Next, defendant sets forth two assignments of error arising from the jury selection process, which he contends entitle him to a new trial. First, defendant argues that the trial court erred by excusing prospective juror, Beth Bond, on the ground that she would be unable to return a sentence of death. Defendant argues that despite Bond's personal views opposing the death penalty, her testimony indicated that she would be able to follow the law and to vote to return a verdict recommending the death sentence if appropriate. Therefore, defendant contends that the trial court violated his constitutional right to an impartial jury. We disagree.
During voir dire, Bond stated that she had “been opposed to capital punishment all of [her] adult life, and in terms of public policy.” She explained that she had held these beliefs for thirty-one years. Upon questioning by the prosecutor as to whether she could vote “under any circumstance” to impose a death sentence, Bond replied in part, “I'm uncertain. That's as honest an answer as I can give you․ I would probably work hard to find some other way than that, but I can't say to you, no, I would not apply the law. I can't.” When asked to repeat her statement, Bond said, “I can't say to you I absolutely would not; if I were seated, I would have to.” Bond explained the “public policy” reasons for which she opposed the death penalty and agreed that she would be predisposed to vote for life without parole “[i]f [she could] do that in [her] mind and apply the law.”
Thereafter, the court questioned Bond. When asked directly whether she could give both sides the benefit of a “level playing field,” Bond responded, “The State would not be in a hole; it would be in [an] indentation, though, and that's the honest truth.” The court then excused Bond for cause.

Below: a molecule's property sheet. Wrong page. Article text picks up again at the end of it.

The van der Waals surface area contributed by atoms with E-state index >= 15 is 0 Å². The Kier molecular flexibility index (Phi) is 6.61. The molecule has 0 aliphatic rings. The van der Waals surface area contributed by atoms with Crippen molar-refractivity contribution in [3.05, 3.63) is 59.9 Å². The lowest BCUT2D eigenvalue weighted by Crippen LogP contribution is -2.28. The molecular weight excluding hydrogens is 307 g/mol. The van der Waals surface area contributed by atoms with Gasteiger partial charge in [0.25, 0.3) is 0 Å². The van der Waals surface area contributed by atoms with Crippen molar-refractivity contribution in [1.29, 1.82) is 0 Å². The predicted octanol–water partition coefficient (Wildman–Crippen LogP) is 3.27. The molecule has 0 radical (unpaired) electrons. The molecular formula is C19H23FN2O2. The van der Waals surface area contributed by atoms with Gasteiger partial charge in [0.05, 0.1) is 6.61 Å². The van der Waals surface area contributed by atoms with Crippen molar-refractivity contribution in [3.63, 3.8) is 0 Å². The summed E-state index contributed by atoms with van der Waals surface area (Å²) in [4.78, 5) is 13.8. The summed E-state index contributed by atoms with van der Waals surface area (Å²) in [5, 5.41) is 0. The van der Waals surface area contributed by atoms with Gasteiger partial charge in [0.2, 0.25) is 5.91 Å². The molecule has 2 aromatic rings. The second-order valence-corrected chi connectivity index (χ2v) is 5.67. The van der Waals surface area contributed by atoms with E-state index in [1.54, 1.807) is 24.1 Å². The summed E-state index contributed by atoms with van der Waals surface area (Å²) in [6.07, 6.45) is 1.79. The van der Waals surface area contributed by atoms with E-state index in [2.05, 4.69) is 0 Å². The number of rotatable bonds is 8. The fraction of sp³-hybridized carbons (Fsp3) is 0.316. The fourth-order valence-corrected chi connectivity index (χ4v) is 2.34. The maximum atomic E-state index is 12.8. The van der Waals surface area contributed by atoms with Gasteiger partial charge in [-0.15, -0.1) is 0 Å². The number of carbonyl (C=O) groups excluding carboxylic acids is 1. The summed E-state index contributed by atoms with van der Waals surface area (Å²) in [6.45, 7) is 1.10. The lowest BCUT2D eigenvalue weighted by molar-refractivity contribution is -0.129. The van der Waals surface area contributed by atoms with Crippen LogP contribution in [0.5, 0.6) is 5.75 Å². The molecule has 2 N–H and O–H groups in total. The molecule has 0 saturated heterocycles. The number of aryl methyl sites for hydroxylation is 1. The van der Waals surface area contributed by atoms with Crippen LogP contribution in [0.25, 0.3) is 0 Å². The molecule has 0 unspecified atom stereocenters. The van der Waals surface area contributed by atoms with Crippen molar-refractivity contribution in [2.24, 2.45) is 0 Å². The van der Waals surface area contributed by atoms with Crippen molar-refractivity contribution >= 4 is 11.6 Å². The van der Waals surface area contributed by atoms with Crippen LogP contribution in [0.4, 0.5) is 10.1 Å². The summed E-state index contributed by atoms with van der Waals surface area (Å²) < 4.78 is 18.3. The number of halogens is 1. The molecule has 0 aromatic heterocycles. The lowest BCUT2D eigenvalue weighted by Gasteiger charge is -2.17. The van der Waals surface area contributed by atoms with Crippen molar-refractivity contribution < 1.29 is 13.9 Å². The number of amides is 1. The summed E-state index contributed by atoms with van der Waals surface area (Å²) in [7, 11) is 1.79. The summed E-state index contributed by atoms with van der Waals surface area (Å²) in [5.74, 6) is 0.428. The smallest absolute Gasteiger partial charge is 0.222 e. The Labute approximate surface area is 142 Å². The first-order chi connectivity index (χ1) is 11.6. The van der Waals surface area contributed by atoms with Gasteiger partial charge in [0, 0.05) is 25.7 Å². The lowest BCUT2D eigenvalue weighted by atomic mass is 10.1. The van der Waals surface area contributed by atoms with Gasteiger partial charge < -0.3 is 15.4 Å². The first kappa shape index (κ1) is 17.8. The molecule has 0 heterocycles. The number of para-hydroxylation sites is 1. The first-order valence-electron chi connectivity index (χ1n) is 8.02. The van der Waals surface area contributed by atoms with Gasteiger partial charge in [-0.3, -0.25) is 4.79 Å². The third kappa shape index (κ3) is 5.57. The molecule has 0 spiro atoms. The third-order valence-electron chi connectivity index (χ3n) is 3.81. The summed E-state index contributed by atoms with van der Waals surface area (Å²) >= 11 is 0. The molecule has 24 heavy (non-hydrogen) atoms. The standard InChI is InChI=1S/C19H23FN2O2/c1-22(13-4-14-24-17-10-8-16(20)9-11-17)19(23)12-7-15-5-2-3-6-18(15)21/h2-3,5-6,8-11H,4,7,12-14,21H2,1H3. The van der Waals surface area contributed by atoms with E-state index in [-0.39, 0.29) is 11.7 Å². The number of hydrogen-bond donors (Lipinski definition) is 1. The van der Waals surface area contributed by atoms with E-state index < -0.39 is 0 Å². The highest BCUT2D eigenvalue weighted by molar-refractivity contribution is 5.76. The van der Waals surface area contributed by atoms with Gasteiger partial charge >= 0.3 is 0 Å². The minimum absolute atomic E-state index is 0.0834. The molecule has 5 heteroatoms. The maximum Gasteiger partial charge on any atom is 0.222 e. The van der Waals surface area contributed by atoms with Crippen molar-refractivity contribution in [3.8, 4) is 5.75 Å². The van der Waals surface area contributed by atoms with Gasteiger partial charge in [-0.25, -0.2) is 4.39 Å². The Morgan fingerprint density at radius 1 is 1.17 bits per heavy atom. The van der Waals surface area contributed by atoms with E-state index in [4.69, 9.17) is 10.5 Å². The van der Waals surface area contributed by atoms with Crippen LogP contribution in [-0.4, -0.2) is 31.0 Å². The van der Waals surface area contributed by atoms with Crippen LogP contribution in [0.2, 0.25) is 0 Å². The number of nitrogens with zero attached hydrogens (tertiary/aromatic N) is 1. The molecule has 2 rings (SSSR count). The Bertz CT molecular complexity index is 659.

The United States Supreme Court first addressed the constitutionality of excluding prospective jurors who express uneasiness about participation in the imposition of a death sentence in Witherspoon v. Illinois, 391 U.S. 510, 88 S.Ct. 1770, 20 L.Ed.2d 776 (1968). In Witherspoon, the Supreme Court examined an Illinois statute that allowed challenges for cause “of any juror who shall, on being examined, state that he has conscientious scruples against capital punishment, or that he is opposed to the same” in murder trials. Id. at 512, 88 S.Ct. at 1772, 20 L.Ed.2d at 779. Concluding that “[a] man who opposes the death penalty, no less than one who favors it, can make the discretionary judgment entrusted to him by the State and can thus obey the oath he takes as a juror,” the Court struck down the statute and granted the defendant a new trial. Id. at 519, 88 S.Ct. at 1775, 20 L.Ed.2d at 783.
In Adams v. Texas, the Supreme Court clarified Witherspoon, as a “limitation on the State's power to exclude [jurors],” 448 U.S. 38, 48, 100 S.Ct. 2521, 2528, 65 L.Ed.2d 581, 591 (1980), but recognized “the State's legitimate interest in obtaining jurors who could follow their instructions and obey their oaths.” Id. at 44, 100 S.Ct. at 2526, 65 L.Ed.2d at 589. Thus, the Court stated, “This line of cases establishes the general proposition that a juror may not be challenged for cause based on his views about capital punishment unless those views would prevent or substantially impair the performance of his duties as a juror in accordance with his instructions and his oath.” Id. 448 U.S. at 45, 100 S.Ct. at 2526, 65 L.Ed.2d at 589. The United States Supreme Court confirmed Adams as the proper standard to be applied when a juror's personal opposition to the death penalty becomes apparent. Wainwright v. Witt, 469 U.S. 412, 424, 105 S.Ct. 844, 852, 83 L.Ed.2d 841, 851 (1985) (“We therefore take this opportunity to clarify our decision in Witherspoon, and to reaffirm the above-quoted standard from Adams as the proper standard for determining when a prospective juror may be excluded for cause because of his or her views on capital punishment.”).